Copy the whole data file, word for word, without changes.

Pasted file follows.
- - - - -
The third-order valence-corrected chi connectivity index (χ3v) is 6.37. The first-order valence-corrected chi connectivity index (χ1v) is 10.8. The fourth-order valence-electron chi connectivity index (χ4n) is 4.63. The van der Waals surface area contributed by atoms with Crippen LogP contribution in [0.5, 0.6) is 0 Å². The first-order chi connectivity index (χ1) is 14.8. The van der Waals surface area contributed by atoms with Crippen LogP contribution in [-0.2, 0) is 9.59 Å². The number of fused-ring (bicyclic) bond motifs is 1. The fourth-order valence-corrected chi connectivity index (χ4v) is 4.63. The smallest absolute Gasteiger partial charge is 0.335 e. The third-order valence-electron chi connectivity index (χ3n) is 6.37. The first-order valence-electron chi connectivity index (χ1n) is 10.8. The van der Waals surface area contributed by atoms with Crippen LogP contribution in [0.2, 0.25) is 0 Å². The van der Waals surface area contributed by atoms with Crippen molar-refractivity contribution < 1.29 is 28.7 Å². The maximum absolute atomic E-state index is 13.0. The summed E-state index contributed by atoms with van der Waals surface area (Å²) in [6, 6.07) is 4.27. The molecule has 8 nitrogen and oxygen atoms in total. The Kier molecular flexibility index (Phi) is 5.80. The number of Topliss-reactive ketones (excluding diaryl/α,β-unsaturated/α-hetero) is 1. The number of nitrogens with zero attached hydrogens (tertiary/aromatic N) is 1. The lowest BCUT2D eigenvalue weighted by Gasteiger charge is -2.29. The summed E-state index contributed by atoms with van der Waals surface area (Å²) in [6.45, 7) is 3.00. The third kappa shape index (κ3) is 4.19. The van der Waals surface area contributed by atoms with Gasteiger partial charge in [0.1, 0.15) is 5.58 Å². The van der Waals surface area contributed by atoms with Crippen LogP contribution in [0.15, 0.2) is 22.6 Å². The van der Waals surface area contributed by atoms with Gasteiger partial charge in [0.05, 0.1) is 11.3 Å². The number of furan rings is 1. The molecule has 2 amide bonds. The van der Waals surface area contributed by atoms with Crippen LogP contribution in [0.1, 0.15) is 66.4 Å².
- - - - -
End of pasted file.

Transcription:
The third-order valence-corrected chi connectivity index (χ3v) is 6.37. The first-order valence-corrected chi connectivity index (χ1v) is 10.8. The fourth-order valence-electron chi connectivity index (χ4n) is 4.63. The van der Waals surface area contributed by atoms with Crippen LogP contribution in [0.5, 0.6) is 0 Å². The first-order chi connectivity index (χ1) is 14.8. The van der Waals surface area contributed by atoms with Crippen LogP contribution in [-0.2, 0) is 9.59 Å². The number of fused-ring (bicyclic) bond motifs is 1. The fourth-order valence-corrected chi connectivity index (χ4v) is 4.63. The smallest absolute Gasteiger partial charge is 0.335 e. The third-order valence-electron chi connectivity index (χ3n) is 6.37. The first-order valence-electron chi connectivity index (χ1n) is 10.8. The van der Waals surface area contributed by atoms with Crippen LogP contribution in [0.2, 0.25) is 0 Å². The van der Waals surface area contributed by atoms with Crippen molar-refractivity contribution < 1.29 is 28.7 Å². The maximum absolute atomic E-state index is 13.0. The summed E-state index contributed by atoms with van der Waals surface area (Å²) in [6, 6.07) is 4.27. The molecule has 8 nitrogen and oxygen atoms in total. The Kier molecular flexibility index (Phi) is 5.80. The number of Topliss-reactive ketones (excluding diaryl/α,β-unsaturated/α-hetero) is 1. The number of nitrogens with zero attached hydrogens (tertiary/aromatic N) is 1. The lowest BCUT2D eigenvalue weighted by Gasteiger charge is -2.29. The summed E-state index contributed by atoms with van der Waals surface area (Å²) in [6.45, 7) is 3.00. The third kappa shape index (κ3) is 4.19. The van der Waals surface area contributed by atoms with Gasteiger partial charge in [0.1, 0.15) is 5.58 Å². The van der Waals surface area contributed by atoms with Crippen LogP contribution in [0.15, 0.2) is 22.6 Å². The van der Waals surface area contributed by atoms with Gasteiger partial charge in [0.05, 0.1) is 11.3 Å². The number of furan rings is 1. The molecule has 2 amide bonds. The van der Waals surface area contributed by atoms with Crippen LogP contribution in [0.1, 0.15) is 66.4 Å².